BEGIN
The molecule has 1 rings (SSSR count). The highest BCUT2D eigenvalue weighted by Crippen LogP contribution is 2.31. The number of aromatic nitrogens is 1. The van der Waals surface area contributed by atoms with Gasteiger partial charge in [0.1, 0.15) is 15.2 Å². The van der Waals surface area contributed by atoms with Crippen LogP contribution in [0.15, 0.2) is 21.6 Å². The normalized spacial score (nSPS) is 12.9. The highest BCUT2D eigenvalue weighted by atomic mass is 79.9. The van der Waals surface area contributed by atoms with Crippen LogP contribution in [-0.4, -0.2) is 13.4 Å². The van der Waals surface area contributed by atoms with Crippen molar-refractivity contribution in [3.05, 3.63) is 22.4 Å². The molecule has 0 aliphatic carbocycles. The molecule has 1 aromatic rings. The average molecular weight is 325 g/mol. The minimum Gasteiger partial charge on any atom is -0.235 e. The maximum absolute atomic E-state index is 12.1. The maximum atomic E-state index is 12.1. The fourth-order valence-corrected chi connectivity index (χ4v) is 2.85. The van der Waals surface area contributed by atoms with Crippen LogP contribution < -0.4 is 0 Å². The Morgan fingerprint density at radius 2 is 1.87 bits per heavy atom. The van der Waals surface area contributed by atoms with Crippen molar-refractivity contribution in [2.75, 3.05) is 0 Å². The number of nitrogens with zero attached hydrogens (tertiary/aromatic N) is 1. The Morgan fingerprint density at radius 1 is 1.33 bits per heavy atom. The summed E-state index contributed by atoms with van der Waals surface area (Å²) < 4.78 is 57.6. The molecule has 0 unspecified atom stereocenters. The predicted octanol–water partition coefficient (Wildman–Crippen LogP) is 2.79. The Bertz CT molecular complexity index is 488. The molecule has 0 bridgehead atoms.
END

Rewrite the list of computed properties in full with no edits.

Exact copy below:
The molecule has 1 rings (SSSR count). The highest BCUT2D eigenvalue weighted by Crippen LogP contribution is 2.31. The number of aromatic nitrogens is 1. The van der Waals surface area contributed by atoms with Gasteiger partial charge in [0.1, 0.15) is 15.2 Å². The van der Waals surface area contributed by atoms with Crippen LogP contribution in [0.15, 0.2) is 21.6 Å². The normalized spacial score (nSPS) is 12.9. The highest BCUT2D eigenvalue weighted by atomic mass is 79.9. The van der Waals surface area contributed by atoms with Crippen LogP contribution in [-0.4, -0.2) is 13.4 Å². The van der Waals surface area contributed by atoms with Crippen molar-refractivity contribution in [3.05, 3.63) is 22.4 Å². The molecule has 0 aliphatic carbocycles. The molecule has 1 aromatic rings. The average molecular weight is 325 g/mol. The minimum Gasteiger partial charge on any atom is -0.235 e. The maximum absolute atomic E-state index is 12.1. The maximum atomic E-state index is 12.1. The fourth-order valence-corrected chi connectivity index (χ4v) is 2.85. The van der Waals surface area contributed by atoms with Crippen LogP contribution < -0.4 is 0 Å². The Morgan fingerprint density at radius 2 is 1.87 bits per heavy atom. The van der Waals surface area contributed by atoms with Crippen molar-refractivity contribution in [2.75, 3.05) is 0 Å². The number of nitrogens with zero attached hydrogens (tertiary/aromatic N) is 1. The Morgan fingerprint density at radius 1 is 1.33 bits per heavy atom. The summed E-state index contributed by atoms with van der Waals surface area (Å²) < 4.78 is 57.6. The molecule has 0 unspecified atom stereocenters. The predicted octanol–water partition coefficient (Wildman–Crippen LogP) is 2.79. The Bertz CT molecular complexity index is 488. The molecule has 0 bridgehead atoms.